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Japanese white paper raps China’s dangerous ADIZ
Publication Date : 06-08-2014
Japan’s defence white paper for 2014 criticised China’s air defence identification zone, which declared unilaterally in November over the East China Sea, as dangerous, asserting the move could result in “unintended consequences,” and expressed strong concern over China’s expansion of military power.
The Defence of Japan 2014, which was approved by the Cabinet on Tuesday, said the security environment surrounding Japan is increasingly severe and the destabilising factors are becoming more serious.
The annual white paper also said China’s ADIZ over the East China Sea includes the Senkaku Islands, “as if they were a part of China’s territory.”
Strong concerns were also expressed over China’s move to obligate airplanes flying in its ADIZ to abide by the rules set by the Chinese National Defence Ministry. Japan is deeply concerned about such measures, which are “profoundly dangerous acts that unilaterally change the status quo in the East China Sea, escalating the situation, and that may cause unintended consequences” in the area.
Concerning China’s continuous maritime expansion in the East and South China seas, the white paper said it was based on the nation’s own assertion that is incompatible with the existing order of international law.
According to the white paper, the Air Self-Defence Force scrambled its fighter jets 810 times in fiscal 2013 in response to growing activity by the Chinese and Russian military, including their aircraft deployment. It was the first year ASDF planes have been scrambled more than 800 times since fiscal 1989.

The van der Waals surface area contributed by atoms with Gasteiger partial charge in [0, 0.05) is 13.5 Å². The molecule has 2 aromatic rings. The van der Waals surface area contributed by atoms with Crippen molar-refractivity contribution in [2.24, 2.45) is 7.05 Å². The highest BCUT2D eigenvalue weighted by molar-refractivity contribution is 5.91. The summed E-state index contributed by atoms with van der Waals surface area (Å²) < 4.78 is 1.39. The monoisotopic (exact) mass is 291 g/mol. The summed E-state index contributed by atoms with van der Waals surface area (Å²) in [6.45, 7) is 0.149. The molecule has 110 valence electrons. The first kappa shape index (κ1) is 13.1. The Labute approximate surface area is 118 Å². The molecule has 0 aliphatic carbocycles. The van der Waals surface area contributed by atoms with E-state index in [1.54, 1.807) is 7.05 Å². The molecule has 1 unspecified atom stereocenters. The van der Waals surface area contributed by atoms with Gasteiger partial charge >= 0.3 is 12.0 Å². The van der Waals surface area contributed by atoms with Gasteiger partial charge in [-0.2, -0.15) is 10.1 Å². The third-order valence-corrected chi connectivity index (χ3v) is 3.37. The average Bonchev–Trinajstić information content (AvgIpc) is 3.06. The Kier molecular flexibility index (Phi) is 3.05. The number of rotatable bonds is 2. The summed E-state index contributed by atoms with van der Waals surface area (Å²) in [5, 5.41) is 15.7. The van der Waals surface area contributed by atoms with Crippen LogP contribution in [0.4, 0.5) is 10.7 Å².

Concerning North Korea, which successively fired short- and medium-range ballistic missiles this year, the white paper surmised that Pyongyang is more confident about the performance of its missiles because its types of missiles have become more diversified.
The white paper added that North Korea may commit more military provocations and aggravate circumstances because of its overconfidence and misconception of its military power.
“Gray-zone” incidents were also mentioned in the paper for the first time, referring to infringements that do not involve force.
Apparently with such countries as China in mind, the white paper also expressed concerns that attempts to change the existing order and obtain economic interests may trigger gray-zone incidents.
As for Cabinet approval of the government’s new view to allow limited exercise of the right of collective self-defence, the white paper said it has historic importance to further ensure Japan’s peace and safety.